The site dedicated to Brazilian women of African descent
Note from BW of Brazil: Well this most definitely sounds exciting! Brazilian-born black fashion designer making moves, using her talents to address wider social issues on top of that, making it happen in on of the most important cities in the world. Based on some of her thoughts that appeared in the first post specifically about her, I’m already interested in what Carol Barreto has in store for the documentary! Yet another black Brazilian woman making moves!
Fashion and activism: Bahian artists record documentary in New York
Carol Barreto, Laila Rosa and Luana Amaral will finalize the documentary Coleção Asè in the United States
Courtesy of Correio 24 Horas and Nação Z
Bahian stylist Carol Barreto, musician Laila Rosa and video editor Luana Amaral are packed ready for New York in the United States. The reason? The finalization of the documentary Coleção Asè (Asè Collection), which debates fashion and activism from the perspective of racism.
The artists will be in the United States from Oct. 16-31, and in addition to collecting material for audio production – which has as its main themes gender, fashion and anti-racist activism – will hold a kind of conversation circle, where each one will to talk to the public about her creative process. “Me and my team have experimented with other forms of discourse in the area of fashion design,” says Carol, who intends to display pieces of clothing and images from the Asè Collection at the event. The process of creating the soundtrack, the parades and the documentary will be approached by Laila Rosa, while Luana Amaral will photograph the event and record the interviews.
Launched in December 2016 at the Angola Fashion International Show in Luanda, the Asè Collection, which lends its names to the documentary, reflects on the relationship between Brazil and Africa. Portraying the impact of a black and Bahian woman’s return to Angola, the starting point is the religious and cultural rituals performed by enslaved Africans.
The exchange and diffusion project is curated by the artist Juci Reis – from the international curatorial studio Harmonipan – and was included in the Edital de Mobilidade Artística e Cultural do Fundo de Cultura da Bahia (Cultural and Artistic Mobility Edict of the Culture Fund of Bahia), managed by Secult.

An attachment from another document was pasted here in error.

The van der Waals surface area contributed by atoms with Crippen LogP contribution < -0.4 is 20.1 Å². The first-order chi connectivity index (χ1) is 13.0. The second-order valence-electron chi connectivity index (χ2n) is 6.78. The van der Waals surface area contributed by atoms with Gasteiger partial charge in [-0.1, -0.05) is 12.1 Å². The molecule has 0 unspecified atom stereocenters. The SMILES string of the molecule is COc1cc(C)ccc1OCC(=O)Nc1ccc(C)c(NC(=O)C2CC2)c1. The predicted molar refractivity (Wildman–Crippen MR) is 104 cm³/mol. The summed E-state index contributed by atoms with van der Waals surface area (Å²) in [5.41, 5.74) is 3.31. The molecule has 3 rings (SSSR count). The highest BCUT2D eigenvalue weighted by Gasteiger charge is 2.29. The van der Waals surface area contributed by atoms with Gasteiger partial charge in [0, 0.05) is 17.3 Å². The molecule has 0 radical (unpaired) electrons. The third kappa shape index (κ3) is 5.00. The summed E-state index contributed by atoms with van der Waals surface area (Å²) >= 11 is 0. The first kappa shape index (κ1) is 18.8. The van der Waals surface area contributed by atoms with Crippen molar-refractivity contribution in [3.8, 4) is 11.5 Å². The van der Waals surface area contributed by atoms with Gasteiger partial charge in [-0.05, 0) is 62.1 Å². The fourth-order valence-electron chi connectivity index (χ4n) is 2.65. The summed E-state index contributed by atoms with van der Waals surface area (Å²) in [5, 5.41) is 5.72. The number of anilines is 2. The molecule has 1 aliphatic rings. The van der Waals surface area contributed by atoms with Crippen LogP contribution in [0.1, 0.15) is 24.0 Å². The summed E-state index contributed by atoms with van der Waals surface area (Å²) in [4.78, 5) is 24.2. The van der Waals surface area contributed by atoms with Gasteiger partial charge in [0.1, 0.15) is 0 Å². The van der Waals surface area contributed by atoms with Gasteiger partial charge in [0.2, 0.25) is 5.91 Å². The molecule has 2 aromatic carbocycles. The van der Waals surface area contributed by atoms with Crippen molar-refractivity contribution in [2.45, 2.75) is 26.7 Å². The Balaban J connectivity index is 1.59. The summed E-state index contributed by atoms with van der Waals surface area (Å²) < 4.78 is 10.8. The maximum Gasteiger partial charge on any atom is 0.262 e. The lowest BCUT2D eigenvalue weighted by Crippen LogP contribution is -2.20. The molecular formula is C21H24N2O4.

About the collection: “The Asè collection was born with inspiration in the marks of afrobrasilidade, under the impact of the return of a black Bahian woman to Angola, the land from where our ancestors left, revering our history of negritude in Brazil. The starting point is the imaginary fueled for decades, through orality, religious and cultural rituals, by Africans enslaved in Brazil, back to our original land. “
In the exchange we will continue the international circulation of the Asè Collection and the construction of the video through the dialogue with cultural institutions and activists that historically have acted in the field of Artevismo (artivism) in the city New York, in the United States, a city where the field had its establishment and thus, the international stage of the documentary ‘Collection Asè’ could build a dialogue with Afro-diasporic black women who work in the field of political activism and who have the arts as a form of expression of their struggles and in an educational laboratory creative activity to experiment through musical activities and aesthetic creation involving clothing and fashion, a debate on the importance of the relationship between fashion and anti-racist and feminist political activism.
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